A property valuation is a vital tool if you are buying or selling a house so you know exactly what the property is worth. It can save you time, money and potential property issues. Registered valuers offer an independent, expert assessment of a property’s value. A registered valuer also offers local knowledge and information about your property and the surrounding area.
A valuation may be required by a financial institution for a mortgage, re-financing or for a business’ financial accounts. In most cases, banks and other financial institutions will only accept a valuation from a registered property valuer.
A property valuation provides an independent assessment of the value of a property, based on a number of different elements, including an analysis of the current market, recent sales, council information, size and condition of the property. A valuation is used for a variety of purposes including buying or selling, mortgage lending, financial accounting, matrimonial property settlement, rental assessment, compensation and insurance.
Any property can be valued, including commercial and industrial properties, residential houses, farms, forestry blocks, lifestyle blocks, accommodation properties, tourism operations, maraes etc.
In New Zealand, property valuations must be undertaken by a Registered property valuer. In most cases, banks and other financial institutions will only accept a valuation from a Registered Valuer. A list of registered property valuers is available on the Property Institute of New Zealand website, www.propertyinstitute.nz.
After completing a recognised university property degree, every valuer must undertake an additional three years of postgraduate working experience. After three years they must complete a further practical and oral examination before the Valuers Registration Board before they can become Registered.
Registered valuers must be a member of the Property Institute of New Zealand, hold an annual practicing certificate and abide by the Valuers Registration Board Code of Ethics, the Property Institute of New Zealand valuation standards and the International Valuation Standards. A registered valuer must also complete 20 hours compulsory professional development annually in order to maintain an annual practicing certificate.
A list of registered property valuers is available on the Property Institute of New Zealand website, www.propertyinstitute.nz. A registered valuer will also have an annual practicing certificate available to view.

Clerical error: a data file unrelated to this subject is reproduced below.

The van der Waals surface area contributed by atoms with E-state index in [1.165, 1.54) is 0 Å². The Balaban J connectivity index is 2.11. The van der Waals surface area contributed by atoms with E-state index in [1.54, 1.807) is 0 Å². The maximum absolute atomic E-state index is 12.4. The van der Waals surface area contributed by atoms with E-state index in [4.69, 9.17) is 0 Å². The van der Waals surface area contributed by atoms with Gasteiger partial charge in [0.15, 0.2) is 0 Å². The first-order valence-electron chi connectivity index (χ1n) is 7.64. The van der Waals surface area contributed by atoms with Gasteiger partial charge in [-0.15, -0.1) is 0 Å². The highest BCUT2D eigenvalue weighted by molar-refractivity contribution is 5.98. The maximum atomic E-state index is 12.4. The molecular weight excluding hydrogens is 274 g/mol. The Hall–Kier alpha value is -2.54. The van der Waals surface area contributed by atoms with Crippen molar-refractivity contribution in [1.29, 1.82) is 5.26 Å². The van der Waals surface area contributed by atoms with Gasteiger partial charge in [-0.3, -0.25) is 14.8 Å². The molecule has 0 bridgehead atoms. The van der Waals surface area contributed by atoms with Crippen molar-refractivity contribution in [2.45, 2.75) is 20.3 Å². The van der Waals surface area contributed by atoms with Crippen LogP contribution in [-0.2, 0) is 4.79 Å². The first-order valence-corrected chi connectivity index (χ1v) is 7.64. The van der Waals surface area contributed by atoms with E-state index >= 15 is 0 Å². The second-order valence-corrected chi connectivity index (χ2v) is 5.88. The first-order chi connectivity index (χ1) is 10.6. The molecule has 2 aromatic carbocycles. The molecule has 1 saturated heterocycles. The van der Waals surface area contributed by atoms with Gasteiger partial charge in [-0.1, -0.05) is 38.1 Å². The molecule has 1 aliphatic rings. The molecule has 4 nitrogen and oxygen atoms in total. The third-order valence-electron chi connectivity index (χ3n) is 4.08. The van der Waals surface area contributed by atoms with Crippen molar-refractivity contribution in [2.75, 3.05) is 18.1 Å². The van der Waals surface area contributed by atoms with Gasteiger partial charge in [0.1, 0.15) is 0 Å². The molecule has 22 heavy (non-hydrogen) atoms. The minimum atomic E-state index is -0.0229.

The valuation will depend on the type of property and purpose of the valuation. The process will usually include a physical inspection of the property, an analysis of comparable evidence in the area and an assessment of the value. The valuation will normally be presented in a detailed report that outlines the physical description of the property, the methods and evidence utilised to reach the value, the valuation figures, and specific recommendations from the valuer.
A valuation is not a structural survey, a geotech report, an earthquake assessment or a land survey. These are all services provided by other experts.
The cost of a valuation varies depending on the size and location of the property. Contact one of our nationwide offices to receive an indicative price in the first instance.
Clients need to be advised that valuations have a time constraint, especially if market is moving and thus may be out of date quickly.
A full current market valuation, which is that prepared by a Registered Valuer, provides a professional assessment of how much your property is worth in today’s property market at a certain date in time generally the date of inspection. A council rating assessment is undertaken by local councils to determine property values at a specific point in time, to enable the council rates to be assessed. Most New Zealand councils reassess property values every three years, and as a result, a rating value is only an accurate measure of a property’s value as at the date of the last rating valuation.
A council rating value provides a capital value for a property, plus the land value and the value of improvements. Chattels and plant are not included in the Rating Valuations. Generally these are mass appraisals of properties that are not normally physically inspected.
When buying a property, you should commission a valuer to undertake the assessment prior to putting in an offer. That way any issues identified by the Valuer can be addressed in the negotiation process and the document can be used to assist in negotiating the price.
In order to maximise the potential for achieving a sale, it is important to fairly reflect the true value of the property in the asking price. A registered valuation will help you ensure the property is realistically priced before it is listed on the market.
Posted 10 months ago